In the minutes after the Marathon bombings, phones began to ring and buzz as people checked on family members, friends, and distant relations in Boston. R U OK?, they texted. What happened, they asked.
Researchers at Northeastern University are asking residents and visitors who used their cellphones to keep in touch with their social network after the bombings to download a smartphone app to help them understand how, exactly, we communicated in the aftermath of the tragedy. Did we call the people we are in touch with most frequently, or were we flooded with voicemails and messages from people we haven’t spoken to in weeks or years?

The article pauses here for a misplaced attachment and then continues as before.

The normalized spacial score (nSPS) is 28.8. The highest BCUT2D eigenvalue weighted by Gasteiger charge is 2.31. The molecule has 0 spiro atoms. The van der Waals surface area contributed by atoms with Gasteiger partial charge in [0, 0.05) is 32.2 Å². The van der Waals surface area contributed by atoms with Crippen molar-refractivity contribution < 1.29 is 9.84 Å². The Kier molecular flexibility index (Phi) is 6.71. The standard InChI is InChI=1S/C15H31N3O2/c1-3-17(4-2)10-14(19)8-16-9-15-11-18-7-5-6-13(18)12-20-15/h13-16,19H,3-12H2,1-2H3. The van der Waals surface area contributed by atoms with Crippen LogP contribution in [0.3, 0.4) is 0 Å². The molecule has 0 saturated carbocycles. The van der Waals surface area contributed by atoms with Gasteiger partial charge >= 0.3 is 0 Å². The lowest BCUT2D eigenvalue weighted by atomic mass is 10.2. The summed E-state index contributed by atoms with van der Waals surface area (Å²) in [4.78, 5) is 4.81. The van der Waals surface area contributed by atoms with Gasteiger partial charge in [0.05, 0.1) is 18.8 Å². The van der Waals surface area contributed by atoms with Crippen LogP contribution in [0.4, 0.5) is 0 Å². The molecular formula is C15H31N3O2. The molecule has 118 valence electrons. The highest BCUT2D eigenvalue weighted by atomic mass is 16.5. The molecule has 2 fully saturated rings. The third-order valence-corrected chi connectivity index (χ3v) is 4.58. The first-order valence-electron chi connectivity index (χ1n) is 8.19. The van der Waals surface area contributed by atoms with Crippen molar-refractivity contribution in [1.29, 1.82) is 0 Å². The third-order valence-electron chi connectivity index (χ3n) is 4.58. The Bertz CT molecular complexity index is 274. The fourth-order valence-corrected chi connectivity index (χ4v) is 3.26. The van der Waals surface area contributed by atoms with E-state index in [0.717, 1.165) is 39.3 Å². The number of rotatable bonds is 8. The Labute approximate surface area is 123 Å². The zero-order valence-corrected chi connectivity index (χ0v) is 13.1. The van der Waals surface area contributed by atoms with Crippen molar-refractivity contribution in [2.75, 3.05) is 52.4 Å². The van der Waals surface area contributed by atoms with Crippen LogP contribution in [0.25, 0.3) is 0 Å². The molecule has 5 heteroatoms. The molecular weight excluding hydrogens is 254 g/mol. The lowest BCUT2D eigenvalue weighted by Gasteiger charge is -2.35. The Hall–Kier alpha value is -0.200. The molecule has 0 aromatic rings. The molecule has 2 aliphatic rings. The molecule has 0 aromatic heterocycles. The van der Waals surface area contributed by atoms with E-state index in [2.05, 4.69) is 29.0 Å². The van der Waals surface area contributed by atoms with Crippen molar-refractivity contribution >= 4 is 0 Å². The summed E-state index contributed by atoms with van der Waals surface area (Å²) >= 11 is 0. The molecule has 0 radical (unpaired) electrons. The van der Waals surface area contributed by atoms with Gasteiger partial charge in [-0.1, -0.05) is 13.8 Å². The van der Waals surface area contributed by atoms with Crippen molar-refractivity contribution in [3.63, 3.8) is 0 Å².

When people open the app, they will be asked to answer a survey and provide information from their cellphones’ text and call logs. Researchers also plan to look at how information rippled outward on social media sites such as Facebook and Twitter.
“From an emergency response point of view, you want to know how information disseminates among the population,” said David Lazer, a Northeastern political science professor who is heading up the research. From a more sociological perspective, communication patterns may reveal something about the texture of human life.